And so then it became time to share them with my first trusted reader, with my husband, David. We married in graduate school, and he’s a wonderful writer in his own right, so I knew he would tell me if they worked or not, and then to share with my editor at Milkweed. And once I shared it with them, I felt they could give me honest feedback. I put it out there, and I hope that it will help us begin talking about some of these things that we don’t really talk about and that so many families go through. And I hope that it will help people—and I say people—it’s not only women who go through this, it’s also the people who love them—to feel less alone in it. And if that happens, great, I will feel very grateful for that. But primarily I wrote them for myself to help me make sense of some hard experiences.

And it’s sort of fun, technically, to see what you can make the material do. Once you get stuff down, then you think, “How am I going to shape this in a way that will be interesting, different, and will challenge me?”

RF: I like how you dive into primary sources in many of your essays, which gives them a lot more depth and substance than just a personal essay or memoir. Do you enjoy this part of the writing process?

Tevis: Oh, yes. And that’s the great thing, too, about teaching an area that you’re interested in writing about. So I taught this course on atomic literature—this was four years ago at Furman—but it made those students also dig into the primary materials. In a way it was like a literary criticism-slash-history seminar. So that was really enjoyable, because you just don’t know what you’re going to find. And a similar thing happened with the Salton Sea essay. I’d gone to the Salton Sea thinking, “I’m going to see what I can see there,” and it was in the research process later that I found out that Paul Tibbets had flown these practice runs over the Salton Sea and dropped the dummy bombs into it. I could not have known that before I started the process. So I think there’s such energy to be found in following the subconscious mind, the unconscious mind, whatever you want to call it, and not overthinking it, but writing from a place of intuition and pleasure and then revising it with these others sources in mind and seeing how that changes it.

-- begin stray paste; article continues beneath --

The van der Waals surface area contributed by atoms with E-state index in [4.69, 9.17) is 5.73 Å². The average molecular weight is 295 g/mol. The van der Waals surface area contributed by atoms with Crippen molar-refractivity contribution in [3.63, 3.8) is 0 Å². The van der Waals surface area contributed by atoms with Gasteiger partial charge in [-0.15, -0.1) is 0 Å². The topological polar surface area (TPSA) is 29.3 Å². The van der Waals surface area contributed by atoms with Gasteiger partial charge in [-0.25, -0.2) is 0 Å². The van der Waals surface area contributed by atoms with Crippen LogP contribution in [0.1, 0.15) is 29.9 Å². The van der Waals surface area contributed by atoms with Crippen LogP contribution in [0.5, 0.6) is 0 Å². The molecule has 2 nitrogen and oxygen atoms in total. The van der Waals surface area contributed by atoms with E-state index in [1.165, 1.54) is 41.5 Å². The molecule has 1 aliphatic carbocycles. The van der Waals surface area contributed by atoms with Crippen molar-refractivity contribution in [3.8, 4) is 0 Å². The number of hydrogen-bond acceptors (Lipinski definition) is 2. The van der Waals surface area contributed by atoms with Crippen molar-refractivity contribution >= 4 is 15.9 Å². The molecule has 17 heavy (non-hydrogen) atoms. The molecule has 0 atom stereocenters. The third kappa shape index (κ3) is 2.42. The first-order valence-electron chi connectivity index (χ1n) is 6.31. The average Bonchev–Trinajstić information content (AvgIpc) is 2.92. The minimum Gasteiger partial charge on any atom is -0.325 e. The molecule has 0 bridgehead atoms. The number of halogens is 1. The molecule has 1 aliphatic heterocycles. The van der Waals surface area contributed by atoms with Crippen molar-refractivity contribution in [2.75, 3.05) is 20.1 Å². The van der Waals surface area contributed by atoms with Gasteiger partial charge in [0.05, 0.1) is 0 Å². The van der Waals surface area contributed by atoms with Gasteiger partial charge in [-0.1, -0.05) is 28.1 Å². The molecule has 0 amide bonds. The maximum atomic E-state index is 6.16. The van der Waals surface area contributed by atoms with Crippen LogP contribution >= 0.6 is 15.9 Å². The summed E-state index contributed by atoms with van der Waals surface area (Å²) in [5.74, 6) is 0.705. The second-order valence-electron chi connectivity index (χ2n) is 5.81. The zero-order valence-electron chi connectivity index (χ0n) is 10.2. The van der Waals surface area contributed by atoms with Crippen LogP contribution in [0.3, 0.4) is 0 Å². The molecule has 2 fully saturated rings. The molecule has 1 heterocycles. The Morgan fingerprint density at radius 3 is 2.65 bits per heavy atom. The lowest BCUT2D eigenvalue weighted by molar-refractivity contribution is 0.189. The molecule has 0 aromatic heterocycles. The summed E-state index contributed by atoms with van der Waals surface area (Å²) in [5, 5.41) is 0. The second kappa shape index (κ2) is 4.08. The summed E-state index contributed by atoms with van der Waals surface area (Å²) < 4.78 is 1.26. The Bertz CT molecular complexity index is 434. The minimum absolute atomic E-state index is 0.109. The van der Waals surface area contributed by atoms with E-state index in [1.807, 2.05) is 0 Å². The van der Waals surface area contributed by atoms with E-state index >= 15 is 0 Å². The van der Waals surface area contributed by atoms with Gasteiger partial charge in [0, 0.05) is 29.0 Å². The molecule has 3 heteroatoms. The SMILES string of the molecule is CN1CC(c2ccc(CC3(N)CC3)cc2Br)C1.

RF: Something I need to work on in my writing.

Tevis: Yes, but do it for fun. Do it not because you need to or you should—do it because it’s interesting and you feel a pull toward it.

RF: I also really respect your treatment of religion in your work. Sometimes you retell Bible stories or even quote verses from the Bible, but without an ounce of preachiness. Can you tell me a little bit about how religion and faith play into your writing?

Tevis: I would say they are my guiding star in a lot of ways. They’re just a part of my core self, and they have been since I was a little child. The Bible is the book that we knew best growing up. I read it all the time, I still read it every day. You go back to it again and again, and you find different things every time you go back to it, so that’s very helpful. And then, trying to interpret it, interpret my own life through its content, led me to retelling some Bible stories in the context of my own life. And that’s been very helpful for me, personally. And I’m glad to hear it doesn’t feel preachy, because I would never want that, but I do love it. I love it, and I love not only the message of it but the language of it, so on a lot of levels.

RF: How would you compare your two books, The Wet Collection and The World Is on Fire, and have you changed as a writer since the one was published and then the other?

Tevis: Well, you know, I’ve been rereading Annie Dillard’s The Writing Life, and she says you can take years to complete a book, so the writer is not the same person in the end as she was in the beginning, and I feel that to be true for myself. So The Wet Collection—it took me about seven years from start to finish—and so too World on Fire. I think some of my habits are the same, my habits of writing, revising, researching, traveling. On the surface those things are the same, but I do think that The World Is on Fire is maybe bigger in some ways. I mean, physically, it’s bigger, it’s longer. And I’m excited about doing some of the longer pieces. The first book had a few of the longer pieces, but there are more of them in the second book. So that’s been exciting to me, to think about how to sustain the reader’s interest over a long piece that’s not narratively driven. I’ve been working a lot more with shape, and having shape carry that weight that usually narrative would provide. The Buddy Holly essay is one example: it is not primarily narrative-driven, it’s collage driven and connection-driven and that kind of thing. So, yeah, that was very fun to be challenged by that, and I’m sort of pushing myself more with that.

The World Is on Fire is available for purchase on Amazon.